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Student story

Jonathan O'Duffy

20 July 2023

"It is really cool that the things we made were sent to real companies like Google in the USA..."


Master of Human Interface Technology

Indie Video Game Developer, Temper Tantrum

After completing his undergraduate degree in Computer Science at the University of Tasmania, Jonathan was encouraged by his professor to attend UC for further studies in Human Interface Technology at HIT Lab NZ.

"My supervisor Thomas Furness has created three HIT Labs so far - the first one in Washington University, the second in UC, and the third in the University of Tasmania. He told me that I had to come to New Zealand and study at HIT Lab NZ to see what an established lab feels like and to meet all the HIT Lab people here. He also told me how good the New Zealand environment is.

"He wasn't wrong about coming to New Zealand allowing me to grow a lot. It has been an awesome journey so far."

Travelling from Australia with the Furness Scholarship, Jonathan has certainly enjoyed the opportunity to study with HIT Lab NZ.

"The environment and people are just amazing. It doesn't feel so much a lab as it does family. Everyone is really nice here and helps each other out. So you're not battling alone, you have support all around you. Plus everyone wants to work together and share the research they are working on."

As part of his thesis, Jonathan developed a system called 'Ghost' which can be used to assist patients in physiotherapy exercises.

"The project developed a concept wherein a physiotherapist or healthcare professional is able to 'virtually' inhabit the body of a remote patient to instruct and guide that patient's rehabilitation exercises. From the patient's perspective, the remote therapist is seen as a life-size 'ghost' that appears to originate from within the patient and guides their actions."

Jonathan was particularly impressed with the chance to have a real-world impact on growing technologies in the industry.

"It was really cool that the things we made were sent to real companies as a potential for publishing into research papers. For example, we had to make hardware addons for Google Glass, which my supervisor then took to Google Glass in the USA and showed them what we had been doing here at the lab. I don't know many places which can offer that type of opportunity.

"I also worked with people in Australia on creating a Parkinson application to help improve their health called 'Active Arms'. My job was to take the exercises the clinicians want the patients to do and turn it into a game, while at the same time recording the data."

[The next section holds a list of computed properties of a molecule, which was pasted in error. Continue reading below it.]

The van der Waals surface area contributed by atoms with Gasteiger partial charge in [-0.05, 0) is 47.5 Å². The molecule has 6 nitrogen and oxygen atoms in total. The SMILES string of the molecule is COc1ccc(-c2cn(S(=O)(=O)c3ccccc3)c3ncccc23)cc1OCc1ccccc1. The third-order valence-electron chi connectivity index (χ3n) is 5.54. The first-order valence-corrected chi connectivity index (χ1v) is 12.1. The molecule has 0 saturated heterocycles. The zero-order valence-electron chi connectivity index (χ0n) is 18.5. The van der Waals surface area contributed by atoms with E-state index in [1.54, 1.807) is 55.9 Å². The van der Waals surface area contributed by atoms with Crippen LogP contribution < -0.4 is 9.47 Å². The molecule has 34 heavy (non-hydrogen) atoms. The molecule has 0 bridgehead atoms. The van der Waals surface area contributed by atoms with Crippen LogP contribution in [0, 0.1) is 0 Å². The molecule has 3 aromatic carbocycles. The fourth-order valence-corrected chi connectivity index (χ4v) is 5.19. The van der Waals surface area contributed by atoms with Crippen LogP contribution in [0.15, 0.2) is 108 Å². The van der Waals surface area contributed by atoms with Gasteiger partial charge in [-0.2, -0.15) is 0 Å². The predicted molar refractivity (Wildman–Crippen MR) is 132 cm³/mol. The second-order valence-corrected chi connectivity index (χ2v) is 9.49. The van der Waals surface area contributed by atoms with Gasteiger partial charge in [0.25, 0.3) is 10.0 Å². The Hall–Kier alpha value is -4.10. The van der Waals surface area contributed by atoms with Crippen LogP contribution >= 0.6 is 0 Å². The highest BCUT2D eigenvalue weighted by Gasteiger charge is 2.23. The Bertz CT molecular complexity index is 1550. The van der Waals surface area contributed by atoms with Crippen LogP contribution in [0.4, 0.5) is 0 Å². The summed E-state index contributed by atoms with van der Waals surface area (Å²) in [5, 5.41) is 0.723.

Outside of study, Jonathan had a number of projects in the works to help others wanting to learn more about HIT.

"I see life as a giant learning experience," he says. "I did tutoring at UTAS were I created the tutorials for the Virtual Reality unit and I am currently looking into turning that material into a book for other people. I also have my own YouTube channel where I put up tutorials on how to make Virtual and Augmented Reality applications."

As a result, Jonathan plans a number of different career paths for the future.

"My goal is to create multiple companies that help people. I am currently working on my own game company called Temper Tantrum that makes games that are fun to play, then take those games and turn them into serious games to help people through health, education, training etc.

"Once my game company takes off, I will then take the profit and open up another company in a needed area to help the local community. There is only so much money I need - the rest might as well be spent on improving people's lives."

Jonathan highly encourages those looking to improve lives with technology to take up HIT.

"The HIT Lab is all about using technology to help people. You will be making a difference in people's lives and that in itself is a rewarding experience. If anything I can do will make a difference in improving their quality of life, then my time at UC has been well spent."

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